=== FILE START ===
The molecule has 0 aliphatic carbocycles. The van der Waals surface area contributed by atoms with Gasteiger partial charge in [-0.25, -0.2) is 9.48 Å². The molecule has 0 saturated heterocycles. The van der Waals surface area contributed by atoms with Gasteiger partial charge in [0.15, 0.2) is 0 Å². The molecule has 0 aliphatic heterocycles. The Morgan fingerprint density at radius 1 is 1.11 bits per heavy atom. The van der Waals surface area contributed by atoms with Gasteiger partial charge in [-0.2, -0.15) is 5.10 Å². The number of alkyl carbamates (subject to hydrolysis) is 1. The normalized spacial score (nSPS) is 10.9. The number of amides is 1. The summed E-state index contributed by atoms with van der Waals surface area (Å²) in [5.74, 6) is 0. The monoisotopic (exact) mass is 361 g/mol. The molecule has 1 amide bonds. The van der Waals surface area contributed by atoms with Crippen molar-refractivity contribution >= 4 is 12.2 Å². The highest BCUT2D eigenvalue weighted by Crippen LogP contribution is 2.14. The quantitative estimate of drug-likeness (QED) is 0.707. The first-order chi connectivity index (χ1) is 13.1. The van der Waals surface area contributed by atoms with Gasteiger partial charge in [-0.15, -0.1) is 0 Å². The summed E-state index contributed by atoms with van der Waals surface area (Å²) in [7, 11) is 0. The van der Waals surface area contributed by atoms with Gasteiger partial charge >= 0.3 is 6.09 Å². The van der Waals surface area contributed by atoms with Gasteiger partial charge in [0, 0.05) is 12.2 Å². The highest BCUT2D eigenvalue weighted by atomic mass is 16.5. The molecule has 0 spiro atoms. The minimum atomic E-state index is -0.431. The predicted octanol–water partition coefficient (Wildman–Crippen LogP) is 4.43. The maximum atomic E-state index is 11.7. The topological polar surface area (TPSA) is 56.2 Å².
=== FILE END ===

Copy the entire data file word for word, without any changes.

The molecule has 0 aliphatic carbocycles. The van der Waals surface area contributed by atoms with Gasteiger partial charge in [-0.25, -0.2) is 9.48 Å². The molecule has 0 saturated heterocycles. The van der Waals surface area contributed by atoms with Gasteiger partial charge in [0.15, 0.2) is 0 Å². The molecule has 0 aliphatic heterocycles. The Morgan fingerprint density at radius 1 is 1.11 bits per heavy atom. The van der Waals surface area contributed by atoms with Gasteiger partial charge in [-0.2, -0.15) is 5.10 Å². The number of alkyl carbamates (subject to hydrolysis) is 1. The normalized spacial score (nSPS) is 10.9. The number of amides is 1. The summed E-state index contributed by atoms with van der Waals surface area (Å²) in [5.74, 6) is 0. The monoisotopic (exact) mass is 361 g/mol. The molecule has 1 amide bonds. The van der Waals surface area contributed by atoms with Crippen molar-refractivity contribution >= 4 is 12.2 Å². The highest BCUT2D eigenvalue weighted by Crippen LogP contribution is 2.14. The quantitative estimate of drug-likeness (QED) is 0.707. The first-order chi connectivity index (χ1) is 13.1. The van der Waals surface area contributed by atoms with Gasteiger partial charge in [-0.15, -0.1) is 0 Å². The summed E-state index contributed by atoms with van der Waals surface area (Å²) in [7, 11) is 0. The van der Waals surface area contributed by atoms with Gasteiger partial charge >= 0.3 is 6.09 Å². The van der Waals surface area contributed by atoms with Gasteiger partial charge in [0, 0.05) is 12.2 Å². The highest BCUT2D eigenvalue weighted by atomic mass is 16.5. The molecule has 0 spiro atoms. The minimum atomic E-state index is -0.431. The predicted octanol–water partition coefficient (Wildman–Crippen LogP) is 4.43. The maximum atomic E-state index is 11.7. The topological polar surface area (TPSA) is 56.2 Å².